My own snobbery

I recently read an article, The Disadvantages of an Elite Education, and as I read it, felt vindicated for opting to go to a small liberal arts college instead of applying to Ivy schools that I couldn’t afford. I was also vindicated by being rejected by those same Ivies for graduate school–because apparently the University valued my humanistic education. I had also prided myself at still being able to communicate with those not-as-educated as myself. And then the past few days had to prove me a hypocrite. It was incredibly refreshing to spend the weekend with Kelly and Philip–to be able to weave in and out of conversations about WWI, the Ottoman Empire, Post-colonial theory, Germanic barbarians, the Attolia trilogy, pre-Malory Arthurian tales, Firefly and Star Trek, our non-denominational selves being able to laugh at Christianity, world-building and writing fantasy, audio hallucinations, etc. I haven’t had a peer in San Antonio, and it is something I have hungered for. Something that makes me miss Kelly terribly, something that makes me glad to be going to grad school, to be back in an academic setting, where I am among “my own kind,” so to speak. And then I am aware of my own intellectual snobbery.

My job this summer has been at a corporate real estate firm. This is my last week, and so people are finally asking, “So why are you leaving? What are you doing?” I answer that I’m starting graduate school, and then answer the following question with, “Mediaeval English Literature.” They blink, they stare, they waffle and say something about did I know Donald Trump wants to build a golf course in Scotland and I say yes, yes I do. The business-persons want to know what am I going to do with this degree. The maintenance techs nod, impressed, but still are unsure how to respond. One property manager, who also spent eight years in Europe, spends the lunch break talking with me about politics and society in general–this has helped make the summer bearable. And one person actually laughed at me to my face. I’m still unsure how to interpret it, but it doesn’t matter, because I’m leaving. They are all surprised that I’m studying Mediaeval Literature, and none of them asked before now what my degrees were from college. Perhaps Kelly is right, that the postmodernists were right, and we are all drifting away from each other after all.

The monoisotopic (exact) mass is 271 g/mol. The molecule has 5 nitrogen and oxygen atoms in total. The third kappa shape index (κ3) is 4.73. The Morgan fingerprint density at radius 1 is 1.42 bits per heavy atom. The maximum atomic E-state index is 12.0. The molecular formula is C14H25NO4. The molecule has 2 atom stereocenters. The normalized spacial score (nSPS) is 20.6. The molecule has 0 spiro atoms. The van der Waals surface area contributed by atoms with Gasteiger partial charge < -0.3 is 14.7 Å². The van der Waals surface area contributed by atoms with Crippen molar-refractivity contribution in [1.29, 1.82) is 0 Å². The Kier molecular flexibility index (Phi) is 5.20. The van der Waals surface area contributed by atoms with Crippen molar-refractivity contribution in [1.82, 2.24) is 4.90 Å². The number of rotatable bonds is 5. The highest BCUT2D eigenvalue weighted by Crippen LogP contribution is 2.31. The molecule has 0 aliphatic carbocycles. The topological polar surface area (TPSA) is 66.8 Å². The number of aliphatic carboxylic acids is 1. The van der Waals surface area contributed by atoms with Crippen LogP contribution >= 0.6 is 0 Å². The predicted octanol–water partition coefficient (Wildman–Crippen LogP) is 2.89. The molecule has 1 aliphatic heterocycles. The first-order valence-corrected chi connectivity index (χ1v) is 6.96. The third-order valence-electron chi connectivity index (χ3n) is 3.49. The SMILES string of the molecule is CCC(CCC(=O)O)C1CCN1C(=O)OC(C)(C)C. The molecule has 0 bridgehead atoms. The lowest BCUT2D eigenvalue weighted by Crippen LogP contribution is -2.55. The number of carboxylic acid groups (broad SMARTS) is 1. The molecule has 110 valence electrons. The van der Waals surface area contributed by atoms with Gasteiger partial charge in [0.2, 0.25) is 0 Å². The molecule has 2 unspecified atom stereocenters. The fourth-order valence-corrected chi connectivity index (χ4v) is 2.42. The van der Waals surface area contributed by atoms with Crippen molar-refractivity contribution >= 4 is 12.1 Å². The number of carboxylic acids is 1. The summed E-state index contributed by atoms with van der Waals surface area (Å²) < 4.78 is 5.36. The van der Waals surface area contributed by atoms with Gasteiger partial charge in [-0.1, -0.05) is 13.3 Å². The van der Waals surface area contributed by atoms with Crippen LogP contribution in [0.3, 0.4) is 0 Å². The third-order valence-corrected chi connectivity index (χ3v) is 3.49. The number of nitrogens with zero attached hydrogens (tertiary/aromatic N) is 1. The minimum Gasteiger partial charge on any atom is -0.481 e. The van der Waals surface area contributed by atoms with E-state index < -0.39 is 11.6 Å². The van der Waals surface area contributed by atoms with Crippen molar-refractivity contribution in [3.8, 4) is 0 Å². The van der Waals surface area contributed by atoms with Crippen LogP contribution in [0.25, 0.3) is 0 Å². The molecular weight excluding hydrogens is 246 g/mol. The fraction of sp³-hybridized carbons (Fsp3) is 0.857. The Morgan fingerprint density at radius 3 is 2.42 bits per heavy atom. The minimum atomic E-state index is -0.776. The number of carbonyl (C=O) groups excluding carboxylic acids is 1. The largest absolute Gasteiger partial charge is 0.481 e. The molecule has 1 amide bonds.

Regardless of being a snob, or not, I will be glad to leave and be where I’m in fertile soil again. A semi-desert is a nice place to visit, but there is nothing for me here. I feel a little like Shevek, who has to go away in order to be heard. True voyage is return. Hm.


Whenever I see a car that looks like yours, I look twice, and then chide myself for looking. I miss our unbidden, sacred meetings in your room. I would lie on the bed, you would stand in the doorway, and you would sit in your chair. I miss the sunny days and skies as pale as your eyes. I miss reading together in silence. I miss making dinner for you, and sitting on the couch with a cup of tea. I miss trading glances with each other and the clock. I miss sitting through all the credits. I miss taking walks with you. I miss…

I struggle with seeing my time here as long enough to make connections and with seeing it merely as limbo. Two and a half months. Am I simply biding my time? Or will I live here, too? I am trying, I am putting forth the effort. Yet at the beginning it is hard to see if your effort is worth it, especially when you remember something that was. I also cannot see what is coming; my eyes are fixed on the present. Each day is a lifetime, a breath, a paradox and soon I’ll be waking from this sleep to find myself in another dream.

‘The only constant is change., <<In six months, everything will be different.>> :There is always tomorrow.: 1

What would my life be without books? Last night at Bible study, I brought up the debate on the licitness of laughter from The Name of the Rose by Umberto Eco. Three Cups of Tea by Greg Mortenson has got gears turning in the back of my head whenever I read a news article. As I’ve listened to Sara Groves at work, typing and typing various documents, I’ve been connecting the discussion on Charity in The Four Loves with the Beggarman from The Dispossessed by Ursula K. Le Guin. [Unfortunately, there is only one person I know who has read both of these books, and she hasn’t done so recently. :P]

“I am, you know the Beggarman,” he said to the old man, as he had said to Dr. Kimoe on the Mindful. “I could not bring money, we do not use it. I could not bring gifts, we use nothing that you lack. So I come, like a good Odonian, ‘with empty hands.'”
–The Dispossessed, Ursula K. Le Guin

“We come with beautiful secrets.” —Sara Groves

Various styles of quotations are in tribute to, “Usually, in telepathic speech…”